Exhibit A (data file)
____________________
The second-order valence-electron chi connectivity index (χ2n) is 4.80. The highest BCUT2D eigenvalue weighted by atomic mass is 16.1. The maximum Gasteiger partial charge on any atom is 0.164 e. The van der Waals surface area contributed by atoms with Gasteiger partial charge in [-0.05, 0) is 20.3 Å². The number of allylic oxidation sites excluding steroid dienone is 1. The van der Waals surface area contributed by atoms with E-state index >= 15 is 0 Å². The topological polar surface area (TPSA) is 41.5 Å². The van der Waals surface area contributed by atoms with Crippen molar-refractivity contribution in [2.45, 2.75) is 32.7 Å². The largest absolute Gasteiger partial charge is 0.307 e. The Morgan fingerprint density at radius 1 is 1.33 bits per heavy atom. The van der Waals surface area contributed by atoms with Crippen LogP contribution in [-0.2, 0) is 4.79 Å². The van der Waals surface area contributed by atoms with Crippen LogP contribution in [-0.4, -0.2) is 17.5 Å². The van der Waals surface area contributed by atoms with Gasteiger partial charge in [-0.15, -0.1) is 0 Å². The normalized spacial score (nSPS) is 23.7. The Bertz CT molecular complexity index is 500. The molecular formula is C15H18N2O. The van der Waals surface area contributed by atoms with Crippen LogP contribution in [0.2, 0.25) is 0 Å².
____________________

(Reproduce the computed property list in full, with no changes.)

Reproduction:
The second-order valence-electron chi connectivity index (χ2n) is 4.80. The highest BCUT2D eigenvalue weighted by atomic mass is 16.1. The maximum Gasteiger partial charge on any atom is 0.164 e. The van der Waals surface area contributed by atoms with Gasteiger partial charge in [-0.05, 0) is 20.3 Å². The number of allylic oxidation sites excluding steroid dienone is 1. The van der Waals surface area contributed by atoms with E-state index >= 15 is 0 Å². The topological polar surface area (TPSA) is 41.5 Å². The van der Waals surface area contributed by atoms with Crippen molar-refractivity contribution in [2.45, 2.75) is 32.7 Å². The largest absolute Gasteiger partial charge is 0.307 e. The Morgan fingerprint density at radius 1 is 1.33 bits per heavy atom. The van der Waals surface area contributed by atoms with Crippen LogP contribution in [-0.2, 0) is 4.79 Å². The van der Waals surface area contributed by atoms with Crippen LogP contribution in [-0.4, -0.2) is 17.5 Å². The van der Waals surface area contributed by atoms with Gasteiger partial charge in [-0.15, -0.1) is 0 Å². The normalized spacial score (nSPS) is 23.7. The Bertz CT molecular complexity index is 500. The molecular formula is C15H18N2O. The van der Waals surface area contributed by atoms with Crippen LogP contribution in [0.2, 0.25) is 0 Å².